The Southern Ocean plays a major role in both the global oceanic uptake of anthropogenic CO2 and its interannual variations. The size and origin of the interannual variability in the Southern Ocean CO2 fluxes is debated. Observation-based estimates suggest a large variability (+/- 0.11 PgC/yr) while Global Ocean Biogeochemistry Models (GOBMs) simulate almost no variability. Studying the air-sea fluxes of O2 can provide independent information that help resolve this data-model inconsistency. Oceanic O2 is influenced by the same physical and biogeochemical processes as CO2, but unlike CO2, its variability is not masked by a large anthropogenic flux. Here, we used 26 years (1994-2019) of monthly O2 fluxes from 9 GOBMs. These model outputs were compared to air-sea O2 fluxes inferred from an atmospheric inversion of precisely quantified changes in atmospheric O2 and CO2 levels. The 26-year time series of air-sea O2 fluxes from all GOBMs and the atmospheric inversion exhibited similar temporal variations. This could be linked to the Southern Annular Mode and its influence on air-sea heat flux forcing that induced large-scale changes in observed wintertime Mixed Layer Depth (MLD). However, the amplitude of the interannual variability in air-sea O2 fluxes was two times higher in the atmospheric inversion than in GOBMs. It possible that this was induced by the general overestimation of the mean wintertime MLD by the GOBM and subsurface vertical gradients in oxygen saturation lower than observed. Implications of these results for the variability in air-sea fluxes of CO2 will be discussed.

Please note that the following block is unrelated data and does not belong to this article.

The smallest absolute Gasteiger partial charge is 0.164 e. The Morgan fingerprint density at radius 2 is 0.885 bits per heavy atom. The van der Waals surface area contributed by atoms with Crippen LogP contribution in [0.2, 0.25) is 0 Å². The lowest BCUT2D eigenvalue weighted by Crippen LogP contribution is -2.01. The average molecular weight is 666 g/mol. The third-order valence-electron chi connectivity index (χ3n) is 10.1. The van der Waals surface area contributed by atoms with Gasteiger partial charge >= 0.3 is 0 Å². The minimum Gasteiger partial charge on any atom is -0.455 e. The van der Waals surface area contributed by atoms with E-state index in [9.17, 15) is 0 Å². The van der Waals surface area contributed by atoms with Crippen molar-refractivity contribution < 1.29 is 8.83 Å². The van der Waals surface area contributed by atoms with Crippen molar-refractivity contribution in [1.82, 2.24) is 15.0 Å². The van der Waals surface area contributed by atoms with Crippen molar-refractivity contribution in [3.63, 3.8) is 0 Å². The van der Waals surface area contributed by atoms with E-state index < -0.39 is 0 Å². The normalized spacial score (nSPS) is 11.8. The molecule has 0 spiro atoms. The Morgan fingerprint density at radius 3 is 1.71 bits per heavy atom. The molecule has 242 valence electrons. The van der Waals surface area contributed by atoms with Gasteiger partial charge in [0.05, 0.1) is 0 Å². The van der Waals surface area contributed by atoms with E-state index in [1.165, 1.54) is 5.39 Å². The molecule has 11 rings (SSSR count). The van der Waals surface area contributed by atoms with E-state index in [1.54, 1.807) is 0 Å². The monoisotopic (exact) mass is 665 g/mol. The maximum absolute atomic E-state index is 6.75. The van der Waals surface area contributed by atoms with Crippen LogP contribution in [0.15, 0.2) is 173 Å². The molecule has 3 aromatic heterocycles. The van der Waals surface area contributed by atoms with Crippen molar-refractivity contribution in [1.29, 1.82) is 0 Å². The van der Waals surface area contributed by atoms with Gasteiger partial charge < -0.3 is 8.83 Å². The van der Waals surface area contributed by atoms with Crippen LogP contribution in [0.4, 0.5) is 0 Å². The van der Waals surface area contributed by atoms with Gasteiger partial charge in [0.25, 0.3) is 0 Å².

|Conference||EGU General Assembly 2022|
|Period||23/05/22 → 27/05/22|